SUMMER SUNDAY: GET YOUR KID ON A BIKE

Learning to ride a bike used to include training wheels and bloody knees. Not anymore. With products like the Skuut bike, Strider, and Tag-a-Long, it’s easier than ever to get kids riding bikes. Each of these products allows kids to play with balance before they’re sent wobbling down the sidewalk solo, so that when it’s time to pedal —  they already know what to do.

Here’s how to skip the training wheels altogether, and hopefully the bloody knees.

Get a Balance Bike: Companies such as Skuut and Strider make small, bikes for toddlers without pedals called balance bikes. Kids sit on the seat and scoot their feet – Flintstone style – to propel them forward. As they gain confidence, they begin to lift their feet in between glides and down hills, learning how to balance on their bikes.

After a year or so of doing this, they master the balance necessary to ride a bike. I’ve seen multiple kids under three, who began on a balance bike, simply pick up a pedal bike lying around and begin riding. The key is to make sure the seat is low enough that they can comfortably and easily touch the ground, flat-footed, when necessary.

Many companies make balance bikes and good ones run about $100 new. I think the best balance bike currently on the market is Strider, although my daughters had a Skuut (it was the first one on the market – trendsetters!) and a Specialized (it was handed down).

It’s never too early to introduce a kid to a balance bike. As soon as they can walk, they can begin playing with one, however around two years old seems to be when they start to really pick it up. Don’t be surprised if your child is ready for pedals around three.

Tag-A-Long: In addition to a balance bike, we picked up a Tag-A-Long bike for longer trips and to help our daughter learn to pedal. The Tag-A-Long connects to the back of an adult bike and allows kids to pedal with mom or dad without worrying about balance. When some kids go from the balance bike to a pedal bike, the “pedaling” can be confusing. They’ll get it eventually, and will probably ride the pedal bike like a balance bike for the first few days. We found the Tag-A-Long to be a good way to teach pedaling and let us get to longer destinations a little quicker.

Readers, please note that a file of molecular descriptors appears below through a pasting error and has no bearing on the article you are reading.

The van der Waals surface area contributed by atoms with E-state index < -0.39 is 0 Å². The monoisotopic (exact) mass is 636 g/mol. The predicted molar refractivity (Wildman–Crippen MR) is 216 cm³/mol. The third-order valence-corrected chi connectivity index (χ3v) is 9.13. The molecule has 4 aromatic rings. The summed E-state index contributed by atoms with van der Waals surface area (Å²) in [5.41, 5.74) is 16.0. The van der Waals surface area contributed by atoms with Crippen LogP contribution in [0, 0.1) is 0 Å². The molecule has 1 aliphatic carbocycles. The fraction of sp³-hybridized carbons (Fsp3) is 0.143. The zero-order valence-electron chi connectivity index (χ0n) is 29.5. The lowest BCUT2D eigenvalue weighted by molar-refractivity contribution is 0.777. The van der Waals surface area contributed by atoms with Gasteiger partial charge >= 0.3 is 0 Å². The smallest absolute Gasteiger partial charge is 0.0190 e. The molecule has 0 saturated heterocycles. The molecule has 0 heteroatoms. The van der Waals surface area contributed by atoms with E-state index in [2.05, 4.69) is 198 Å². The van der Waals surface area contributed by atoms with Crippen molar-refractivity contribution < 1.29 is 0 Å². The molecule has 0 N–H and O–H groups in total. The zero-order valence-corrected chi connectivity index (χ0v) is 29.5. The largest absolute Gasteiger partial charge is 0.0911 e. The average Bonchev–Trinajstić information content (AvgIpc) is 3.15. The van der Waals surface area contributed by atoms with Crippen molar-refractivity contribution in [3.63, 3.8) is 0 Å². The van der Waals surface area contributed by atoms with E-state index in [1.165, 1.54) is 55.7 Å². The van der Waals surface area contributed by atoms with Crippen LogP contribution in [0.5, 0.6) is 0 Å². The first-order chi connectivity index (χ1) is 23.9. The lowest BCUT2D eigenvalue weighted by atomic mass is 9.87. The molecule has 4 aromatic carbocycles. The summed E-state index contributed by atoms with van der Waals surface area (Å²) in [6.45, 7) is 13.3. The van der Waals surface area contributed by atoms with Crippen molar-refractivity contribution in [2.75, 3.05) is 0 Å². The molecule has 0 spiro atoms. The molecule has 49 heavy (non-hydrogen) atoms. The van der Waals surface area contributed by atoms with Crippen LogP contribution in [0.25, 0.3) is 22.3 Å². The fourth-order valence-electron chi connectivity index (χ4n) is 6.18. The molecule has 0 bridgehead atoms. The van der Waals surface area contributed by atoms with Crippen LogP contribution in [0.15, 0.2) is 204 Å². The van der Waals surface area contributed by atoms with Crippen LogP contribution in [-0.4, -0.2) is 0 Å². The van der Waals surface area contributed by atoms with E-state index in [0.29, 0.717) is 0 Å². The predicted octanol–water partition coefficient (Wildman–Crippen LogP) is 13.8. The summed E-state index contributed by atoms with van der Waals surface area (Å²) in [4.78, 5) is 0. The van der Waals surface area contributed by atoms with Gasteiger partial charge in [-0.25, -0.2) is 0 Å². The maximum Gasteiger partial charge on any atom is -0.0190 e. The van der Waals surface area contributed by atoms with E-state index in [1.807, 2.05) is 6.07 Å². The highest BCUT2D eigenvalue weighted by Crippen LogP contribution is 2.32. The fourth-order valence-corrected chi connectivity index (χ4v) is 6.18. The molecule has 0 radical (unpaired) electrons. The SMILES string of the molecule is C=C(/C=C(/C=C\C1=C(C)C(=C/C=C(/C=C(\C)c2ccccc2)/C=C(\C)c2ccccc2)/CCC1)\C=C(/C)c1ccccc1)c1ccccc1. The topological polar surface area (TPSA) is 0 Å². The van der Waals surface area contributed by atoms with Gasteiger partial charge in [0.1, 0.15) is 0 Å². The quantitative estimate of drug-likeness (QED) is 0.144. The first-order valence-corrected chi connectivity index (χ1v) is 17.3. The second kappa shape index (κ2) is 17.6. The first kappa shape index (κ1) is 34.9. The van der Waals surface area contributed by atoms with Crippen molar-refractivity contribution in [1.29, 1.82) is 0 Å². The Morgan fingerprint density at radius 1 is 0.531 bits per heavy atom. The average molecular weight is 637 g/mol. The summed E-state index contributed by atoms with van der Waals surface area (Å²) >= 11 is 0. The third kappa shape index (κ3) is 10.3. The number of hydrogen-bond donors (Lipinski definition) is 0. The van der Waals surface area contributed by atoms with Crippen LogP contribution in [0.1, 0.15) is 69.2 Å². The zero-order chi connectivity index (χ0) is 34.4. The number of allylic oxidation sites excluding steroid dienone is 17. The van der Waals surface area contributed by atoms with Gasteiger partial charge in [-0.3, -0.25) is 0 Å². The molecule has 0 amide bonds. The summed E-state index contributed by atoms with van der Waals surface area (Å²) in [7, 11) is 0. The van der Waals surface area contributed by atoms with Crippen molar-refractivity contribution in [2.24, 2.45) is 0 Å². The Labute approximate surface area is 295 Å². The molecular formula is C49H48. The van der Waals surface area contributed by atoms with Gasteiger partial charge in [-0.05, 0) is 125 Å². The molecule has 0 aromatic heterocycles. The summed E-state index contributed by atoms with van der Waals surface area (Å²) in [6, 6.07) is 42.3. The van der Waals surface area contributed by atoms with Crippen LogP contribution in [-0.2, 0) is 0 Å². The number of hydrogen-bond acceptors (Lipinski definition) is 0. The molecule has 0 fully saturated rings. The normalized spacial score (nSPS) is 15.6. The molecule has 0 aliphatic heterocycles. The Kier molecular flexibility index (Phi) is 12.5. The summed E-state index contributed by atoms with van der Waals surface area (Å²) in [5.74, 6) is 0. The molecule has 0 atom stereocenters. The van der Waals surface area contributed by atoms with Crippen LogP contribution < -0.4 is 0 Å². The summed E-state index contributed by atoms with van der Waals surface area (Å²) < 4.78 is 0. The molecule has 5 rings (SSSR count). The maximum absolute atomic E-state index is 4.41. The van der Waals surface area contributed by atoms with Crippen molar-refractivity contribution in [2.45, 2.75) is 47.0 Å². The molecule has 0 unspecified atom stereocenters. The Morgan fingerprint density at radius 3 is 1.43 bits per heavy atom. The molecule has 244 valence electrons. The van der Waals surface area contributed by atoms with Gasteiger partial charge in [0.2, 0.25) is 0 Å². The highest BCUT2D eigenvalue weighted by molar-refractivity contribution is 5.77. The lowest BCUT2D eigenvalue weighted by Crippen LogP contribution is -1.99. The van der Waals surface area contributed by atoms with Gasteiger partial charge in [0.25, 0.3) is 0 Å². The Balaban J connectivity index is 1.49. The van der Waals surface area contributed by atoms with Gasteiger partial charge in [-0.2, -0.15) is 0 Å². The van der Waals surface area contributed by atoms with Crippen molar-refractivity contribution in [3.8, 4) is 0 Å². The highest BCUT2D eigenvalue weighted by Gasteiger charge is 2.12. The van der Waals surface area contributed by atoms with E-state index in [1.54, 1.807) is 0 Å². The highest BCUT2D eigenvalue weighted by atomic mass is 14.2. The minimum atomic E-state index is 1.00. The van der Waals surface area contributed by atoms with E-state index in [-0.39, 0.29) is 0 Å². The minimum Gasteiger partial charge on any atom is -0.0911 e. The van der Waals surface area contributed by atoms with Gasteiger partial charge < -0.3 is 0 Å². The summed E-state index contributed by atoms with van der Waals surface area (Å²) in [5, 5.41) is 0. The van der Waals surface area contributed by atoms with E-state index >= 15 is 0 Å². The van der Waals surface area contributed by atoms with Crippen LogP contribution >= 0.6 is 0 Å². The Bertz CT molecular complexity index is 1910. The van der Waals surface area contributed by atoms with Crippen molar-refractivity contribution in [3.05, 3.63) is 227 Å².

Biking with our kids has been one of the most rewarding family activities we do together. Their bikes are essential items on every camp trip and vacation. And the looks and comments we get as our youngest scoots herself through town on her Strider are priceless.

Check out the video to see local kids rip it up on their bikes and how they make the progression from balance bike to pedals. Or if you’re a Telluride mom, enjoy, and look for your kid.

Summer Sunday is a weekly column by Jesse James McTigue and sponsored by Jagged Edge intended to deliver tips, news, musings and stories about the people, places, events and experiences that make the Telluride summer an epic adventure.

 

 

 

 

 

 

One Response

  1. Ed says:

    We got our kids a balance by Glide Bikes the Mini Glider. http://www.glidebikes.com It was amazing how the kids took to it right away and wanted to ride all the time. My daughter slept with hers for a while. We got her the Metallic Hot Pink to match her pink collection. We also notices that our kids were able to play soccer better and are now the best kids on the team years later. Learning to balance and developing gross motor skills at such a young age helps with all kinds of sports as well as learning. I highly recommend getting your kids started early 2 or 3 at most. Now we all can go for family bike rides too. The Gliders have hand brakes foot pegs and are made out of Aluminum so they don’t rust and are light.